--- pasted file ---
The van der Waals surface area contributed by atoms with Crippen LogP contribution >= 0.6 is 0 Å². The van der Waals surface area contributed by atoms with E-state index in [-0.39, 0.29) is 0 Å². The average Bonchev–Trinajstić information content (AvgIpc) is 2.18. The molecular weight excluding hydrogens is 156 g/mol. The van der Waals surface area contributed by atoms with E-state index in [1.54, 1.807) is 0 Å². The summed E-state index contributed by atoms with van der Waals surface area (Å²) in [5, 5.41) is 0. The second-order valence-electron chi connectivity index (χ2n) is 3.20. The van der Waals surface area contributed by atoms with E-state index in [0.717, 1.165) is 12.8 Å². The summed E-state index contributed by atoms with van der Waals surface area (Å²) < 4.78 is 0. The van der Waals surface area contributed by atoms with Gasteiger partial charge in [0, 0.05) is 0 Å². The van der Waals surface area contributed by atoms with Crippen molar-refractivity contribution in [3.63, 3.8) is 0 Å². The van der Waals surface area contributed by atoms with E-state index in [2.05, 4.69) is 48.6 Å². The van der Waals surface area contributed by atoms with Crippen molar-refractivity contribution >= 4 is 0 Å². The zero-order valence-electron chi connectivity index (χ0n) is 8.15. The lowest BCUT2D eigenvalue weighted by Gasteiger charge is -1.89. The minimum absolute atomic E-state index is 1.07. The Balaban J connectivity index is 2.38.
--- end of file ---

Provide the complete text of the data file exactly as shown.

The van der Waals surface area contributed by atoms with Crippen LogP contribution >= 0.6 is 0 Å². The van der Waals surface area contributed by atoms with E-state index in [-0.39, 0.29) is 0 Å². The average Bonchev–Trinajstić information content (AvgIpc) is 2.18. The molecular weight excluding hydrogens is 156 g/mol. The van der Waals surface area contributed by atoms with E-state index in [1.54, 1.807) is 0 Å². The summed E-state index contributed by atoms with van der Waals surface area (Å²) in [5, 5.41) is 0. The second-order valence-electron chi connectivity index (χ2n) is 3.20. The van der Waals surface area contributed by atoms with E-state index in [0.717, 1.165) is 12.8 Å². The summed E-state index contributed by atoms with van der Waals surface area (Å²) < 4.78 is 0. The van der Waals surface area contributed by atoms with Gasteiger partial charge in [0, 0.05) is 0 Å². The van der Waals surface area contributed by atoms with Crippen molar-refractivity contribution in [3.63, 3.8) is 0 Å². The van der Waals surface area contributed by atoms with E-state index in [2.05, 4.69) is 48.6 Å². The van der Waals surface area contributed by atoms with Crippen molar-refractivity contribution >= 4 is 0 Å². The zero-order valence-electron chi connectivity index (χ0n) is 8.15. The lowest BCUT2D eigenvalue weighted by Gasteiger charge is -1.89. The minimum absolute atomic E-state index is 1.07. The Balaban J connectivity index is 2.38.